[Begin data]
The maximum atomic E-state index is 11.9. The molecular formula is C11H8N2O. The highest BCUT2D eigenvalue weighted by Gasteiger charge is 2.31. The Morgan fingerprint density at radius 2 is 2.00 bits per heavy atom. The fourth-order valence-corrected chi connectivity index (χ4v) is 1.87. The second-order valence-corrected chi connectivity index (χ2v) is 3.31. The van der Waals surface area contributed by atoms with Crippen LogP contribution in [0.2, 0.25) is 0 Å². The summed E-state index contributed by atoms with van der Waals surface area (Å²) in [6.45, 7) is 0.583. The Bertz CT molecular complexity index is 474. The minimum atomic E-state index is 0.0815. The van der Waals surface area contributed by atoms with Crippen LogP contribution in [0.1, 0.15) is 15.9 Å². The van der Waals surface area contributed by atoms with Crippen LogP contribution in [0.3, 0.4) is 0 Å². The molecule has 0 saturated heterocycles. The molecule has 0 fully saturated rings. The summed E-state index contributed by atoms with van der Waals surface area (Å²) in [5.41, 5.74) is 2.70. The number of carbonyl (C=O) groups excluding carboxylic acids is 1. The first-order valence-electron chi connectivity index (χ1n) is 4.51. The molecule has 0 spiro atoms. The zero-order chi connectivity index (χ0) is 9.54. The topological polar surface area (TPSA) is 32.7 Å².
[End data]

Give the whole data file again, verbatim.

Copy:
The maximum atomic E-state index is 11.9. The molecular formula is C11H8N2O. The highest BCUT2D eigenvalue weighted by Gasteiger charge is 2.31. The Morgan fingerprint density at radius 2 is 2.00 bits per heavy atom. The fourth-order valence-corrected chi connectivity index (χ4v) is 1.87. The second-order valence-corrected chi connectivity index (χ2v) is 3.31. The van der Waals surface area contributed by atoms with Crippen LogP contribution in [0.2, 0.25) is 0 Å². The summed E-state index contributed by atoms with van der Waals surface area (Å²) in [6.45, 7) is 0.583. The Bertz CT molecular complexity index is 474. The minimum atomic E-state index is 0.0815. The van der Waals surface area contributed by atoms with Crippen LogP contribution in [0.1, 0.15) is 15.9 Å². The van der Waals surface area contributed by atoms with Crippen LogP contribution in [0.3, 0.4) is 0 Å². The molecule has 0 saturated heterocycles. The molecule has 0 fully saturated rings. The summed E-state index contributed by atoms with van der Waals surface area (Å²) in [5.41, 5.74) is 2.70. The number of carbonyl (C=O) groups excluding carboxylic acids is 1. The first-order valence-electron chi connectivity index (χ1n) is 4.51. The molecule has 0 spiro atoms. The zero-order chi connectivity index (χ0) is 9.54. The topological polar surface area (TPSA) is 32.7 Å².